Euonymus japonicus

Euonymus japonicus

The Japanese spindle tree (Euonymus japonicus Thunb.) Is a shrub species belonging to the Celastraceae family.

Systematic –
From a systematic point of view, it belongs to the Eukaryota Domain, Plantae Kingdom, Subregion Tracheobionta, Spermatophyta Superdivision, Magnoliophyta Division, Magnoliopsida Class, Rosidae Subclass, Celastrales Order, Celastrales Family, Celastraceae Family and therefore to the Genus Euonymus and to the E. japonicus Species.
The terms are synonymous:
– Elaeodendron javanicum Turcz .;
– Euonymus carrierei Dippel;
– Euonymus fortunei var. alticola Hand.-Mazz .;
– Euonymus pulchellus Dippel;
– Euonymus repens Carrière;
– Euonymus sinensis Carrière;
– Masakia japonica (Thunb.) Nakai.

Etymology –
The term Euonymus comes from the Greek ἐῧ éu true, well, to perfection and ὄνομα ónoma name, fame, reputation: auspicious, good reputation, in an ironic sense since all parts of the plants of this genus are poisonous; name used by Theophrastus.
The specific epithet japonicus refers to its Japanese origin.

Geographical Distribution and Habitat –
Euonymus japonicus is a plant native to Japan, Korea and China.
Its habitat is represented by temperate macaws with non-cold winters where it grows in fertile soils and in shady areas.

Description –
The Japanese spindle tree is a plant that grows in the form of an evergreen shrub or small tree, up to 2-8 m in height.
The leaves are oval and opposite, 3–7 cm long with finely serrated, shiny and leathery margins and green in color, although some varieties may have white or golden yellow margins.
The flowers are inconspicuous, greenish-white, with a diameter of 5 mm.
The antesis occurs in the spring period.
The fruits, which are formed in autumn, are globose or subglobose capsules, ranging in color from brown or yellow-brown to red-brown, 6-9 (12) mm in diameter, with 4 lobes.
The seeds are 2 per niche, 5 x 3.5 mm, dark brown, globular, with red-orange aril.

Cultivation –
The Japanese spindle tree is a plant that is mainly cultivated for the formation of hedges, especially in coastal areas where it is often used also as a single plant.
This plant prefers shade and very permeable soils, resists well to the sea and saltiness but also adapts to low temperatures. It is also a plant that can be pruned at any time of the year.
However, it is advisable to prune young plants in the spring to give them the desired shape. It tolerates topiary pruning for the creation of particular geometric shapes.
As for the soil and climatic characteristics, it lives outdoors all year round both in the sun and in partial shade; if grown in colder areas, in winter it must be mulched in areas with a harsher climate. Tolerates up to 0 ° C, intense heat and brackish wind.
It also likes fertile and well-drained soil, but adapts to other substrates, even poor, arid or stony.
As for the need for irrigation, this plant has average needs in the spring-summer period and scarce in winter.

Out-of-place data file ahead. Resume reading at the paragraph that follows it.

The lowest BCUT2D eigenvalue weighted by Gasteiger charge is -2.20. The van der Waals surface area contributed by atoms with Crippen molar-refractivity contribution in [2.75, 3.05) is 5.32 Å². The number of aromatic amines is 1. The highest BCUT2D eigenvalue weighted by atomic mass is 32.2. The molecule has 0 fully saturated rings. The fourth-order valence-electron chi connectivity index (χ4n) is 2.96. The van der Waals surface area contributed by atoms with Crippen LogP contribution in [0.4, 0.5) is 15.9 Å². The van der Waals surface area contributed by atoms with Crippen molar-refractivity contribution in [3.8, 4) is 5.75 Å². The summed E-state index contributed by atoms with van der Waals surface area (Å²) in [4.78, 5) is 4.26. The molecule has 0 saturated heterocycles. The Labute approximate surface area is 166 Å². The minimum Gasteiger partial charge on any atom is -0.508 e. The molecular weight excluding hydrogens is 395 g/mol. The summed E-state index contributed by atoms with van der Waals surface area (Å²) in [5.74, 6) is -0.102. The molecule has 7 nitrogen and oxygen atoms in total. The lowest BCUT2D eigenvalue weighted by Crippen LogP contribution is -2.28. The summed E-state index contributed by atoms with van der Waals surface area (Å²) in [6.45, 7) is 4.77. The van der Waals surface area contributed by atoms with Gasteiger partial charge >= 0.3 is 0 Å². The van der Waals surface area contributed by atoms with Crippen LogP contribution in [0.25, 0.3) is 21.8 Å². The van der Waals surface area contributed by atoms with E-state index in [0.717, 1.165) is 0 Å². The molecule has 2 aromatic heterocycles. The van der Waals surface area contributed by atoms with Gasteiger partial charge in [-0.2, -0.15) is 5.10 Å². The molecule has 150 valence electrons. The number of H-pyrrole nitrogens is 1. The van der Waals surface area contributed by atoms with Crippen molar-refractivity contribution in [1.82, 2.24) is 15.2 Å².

It is advisable to prepare a preventive organic fertilization for a puona and rapid growth of the plant.

Uses and Traditions –
Euonymus japonicus, as mentioned, originates from Japan, and perhaps from China and Korea, and has been widely introduced for cultivation as an ornamental plant or hedge. It has been naturalized in other Asian countries, in some states of the United States and in some European countries including the United Kingdom. It is a species that in some environments can become invasive.
In New Zealand, this plant is counted as invasive and in Australia, it has been classified in the same way.
Euonymus japonicus, as the seeds are dispersed by birds, demonstrates a high potential for spread outside the cultivation areas.
In any case, Euonymus japonicus is an ornamental plant widely used and known in parks and gardens, both in its native area and in Europe and North America. In particular, the numerous cultivars that have been selected (often with variegated or yellow leaves) are widely cultivated in all types of soil, both in the sun and in the shade. Different cultivars with different characteristics and suitable for various ornamental types have been selected from this plant.

Method of Preparation –
The Japanese spindle tree is a plant that, in addition to its ornamental purposes, is not mentioned for particular food or pharmaceutical uses.

Guido Bissanti

– Acta Plantarum – Flora of the Italian Regions.
– Wikipedia, the free encyclopedia.
– Treben M., 2000. Health from the Lord’s Pharmacy, Tips and experiences with medicinal herbs, Ennsthaler Editore
– Pignatti S., 1982. Flora of Italy, Edagricole, Bologna.
– Conti F., Abbate G., Alessandrini A., Blasi C. (edited by), 2005. An annotated checklist of the Italian vascular flora, Palombi Editore.

Warning: Pharmaceutical applications and alimurgical uses are indicated for information purposes only, they do not in any way represent a medical prescription; therefore, no responsibility is accepted for their use for healing, aesthetic or food purposes.

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